Tackling inequality for the LGBT community in Hong Kong
Written by Philip Howell-Williams on October 15, 2014.
In our quest to uncover inequality for the LGBT community within the world of finance in Hong Kong, we have opened a proverbial Pandora’s box. Lack of legislation is one of the main elements that is holding back the community in comparison to western countries. Hong Kong’s discrimination law was originally based on both Australian and British Law however as these countries have progressed, evolved and adapted their laws, Hong Kong has lagged far behind. Government legislation is constantly under review but so far the LGBT community has been largely excluded from any reforms.
To enable us to get a better understanding of some of the main concerns facing the LGBT community we met up with Palin Ngaotheppitak who is Corporate Communications Officer at the Equal Opportunities Commission (EOC). Even with many organisations such as the EOC working towards reform, the battle is a long and hard one with no resolution in sight. Having said that, at least dialogue has started and it is a topic that has started people talking. One example of progress is the feasibility study, commissioned by the EOC and being undertaken by the Chinese University of Hong Kong’s Gender Research Centre, to look at legislating against discrimination on the grounds of sexual orientation, gender identity and intersex status and the possibility of legislating against such acts.
A second example was the symposium on LGBTI rights held in August 2014 and organised by the EOC in conjunction with the European Union Office to Hong Kong and Macau and the Gender Research Centre. Experts from Hong Kong and the European Union were invited to provide their views and ideas on many issues including sexual equality. The EOC is also currently undertaking a Discrimination Law Review which is gathering public views on various aspects of discrimination on the lives of people in Hong Kong and use this information to put together recommendations for change in current legislation to improve discrimination laws and promote equality for all. The deadline for the public consultation phase of the Discrimination Law Review is 31 October 2014.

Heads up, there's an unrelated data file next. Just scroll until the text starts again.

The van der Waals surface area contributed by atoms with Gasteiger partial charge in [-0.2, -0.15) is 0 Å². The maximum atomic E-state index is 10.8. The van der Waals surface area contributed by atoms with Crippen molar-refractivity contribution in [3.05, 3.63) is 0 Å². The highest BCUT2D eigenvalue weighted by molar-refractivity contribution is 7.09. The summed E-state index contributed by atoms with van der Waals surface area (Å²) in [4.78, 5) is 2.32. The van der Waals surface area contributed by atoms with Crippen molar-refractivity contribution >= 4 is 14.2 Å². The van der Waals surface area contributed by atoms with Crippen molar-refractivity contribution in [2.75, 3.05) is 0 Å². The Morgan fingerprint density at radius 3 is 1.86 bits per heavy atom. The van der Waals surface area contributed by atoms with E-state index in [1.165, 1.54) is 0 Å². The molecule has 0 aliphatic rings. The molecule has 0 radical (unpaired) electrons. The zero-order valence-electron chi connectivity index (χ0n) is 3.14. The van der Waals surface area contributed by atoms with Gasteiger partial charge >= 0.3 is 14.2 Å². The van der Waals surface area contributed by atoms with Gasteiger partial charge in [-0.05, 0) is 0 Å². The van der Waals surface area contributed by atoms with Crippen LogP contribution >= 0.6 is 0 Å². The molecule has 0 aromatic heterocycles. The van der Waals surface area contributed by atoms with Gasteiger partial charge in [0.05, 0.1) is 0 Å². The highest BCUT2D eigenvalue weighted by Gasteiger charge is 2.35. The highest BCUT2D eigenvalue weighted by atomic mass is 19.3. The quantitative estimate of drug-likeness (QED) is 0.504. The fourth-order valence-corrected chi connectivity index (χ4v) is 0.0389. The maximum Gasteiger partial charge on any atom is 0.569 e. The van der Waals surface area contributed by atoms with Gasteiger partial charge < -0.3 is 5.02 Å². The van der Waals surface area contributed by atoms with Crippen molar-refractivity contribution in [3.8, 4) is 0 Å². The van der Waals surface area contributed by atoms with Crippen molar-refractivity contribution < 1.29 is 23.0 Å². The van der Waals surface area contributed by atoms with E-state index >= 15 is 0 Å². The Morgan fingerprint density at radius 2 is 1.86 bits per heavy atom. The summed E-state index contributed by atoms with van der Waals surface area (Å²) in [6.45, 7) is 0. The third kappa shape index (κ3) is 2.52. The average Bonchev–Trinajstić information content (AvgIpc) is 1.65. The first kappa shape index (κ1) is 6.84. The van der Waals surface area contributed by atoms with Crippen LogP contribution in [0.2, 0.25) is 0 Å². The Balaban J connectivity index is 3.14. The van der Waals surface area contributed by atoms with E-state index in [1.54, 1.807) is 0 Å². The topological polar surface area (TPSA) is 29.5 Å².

Hong Kong does have a government unit for sexual orientation and gender identity however it is only a small unit. While it does offer advice and other resources it has limited power to intervene or compel settlement for complaints in the public/private sector.
The issue of marital status for same-sex couples in Hong Kong is a major one but there are currently no proposals to recognise same-sex relationships, even those which have legal recognition overseas. As the law currently stands many LGBT expats face problems gaining visas for their married or de facto partners,as well as in many other areas.
Transsexuals face many issues too, one of which was highlighted by the case of W in 2013. Shocking as it may seem, ‘transsexualism’ is still a diagnosis employed by the World Health Organisation (WHO) in their current diagnostic manual. Some changes are being proposed concerning the laws regarding to transgender people and their right to marry, which sounds like good news, but in reality the laws are unfortunately moving in the wrong direction.
W is a transsexual lady who was born male but underwent sexual reassignment surgery to become female. Surprisingly, in what was hailed as a landmark case. she won a legal battle to have the right to marry her male partner. As a result, the Government has been forced to address the issue of transsexual marriage however their proposed amendment puts into legislation that transgender people must undergo full surgical reassignment before they can be recognised as their desired gender. Many people view this as a major backward step and are trying to stop the law before it is passed.
Two years ago Hon Cyd Ho Sau-lan, a member of Legco known for promoting equal opportunity, particularly for women and the LGBT community, attempted to put through a motion for the Government to consult the public on new legislation on discrimination against people of different sexual orientations, but it was not passed and the discussion did not even get started. With proposals like this failing to even get off the starting blocks, the future for the legal rights of the LGBT community looks fairly bleak.
So what are the solutions to these problems? The simple answer is that there are few. At present, changing the opinions and sentiment towards LGBT individuals within the wider community seems to be the best method of attack.
There are currently several LGBT groups in Hong Kong which cater for different crowds but all share the same ultimate goal of achieving equality. Groups such as Pink Alliance, Out in the Street, Pink Dot, Queer Alliance and others do work together although not currently in a way that has the unity required to get the message across. In addition, aside from a couple of open singers, there are few LGBT role models in the local community to provide inspiration to younger people.
Given its prominence in the community in Hong Kong, the world of business could play a key role in changing attitudes towards the LGBT community. It does not make business sense to exclude talented individuals because of their sexual orientation and private sector companies, both large and small, have the opportunity to provide a great example to others on diversity and inclusion by employing LGBT staff.
As the ongoing struggle continues for both local and expat members of the LGBT community, Infinity is proud to be able to offer the support and advice that is needed to protect the finances of vulnerable individuals. If you are affected by any of these issues then please contact me today.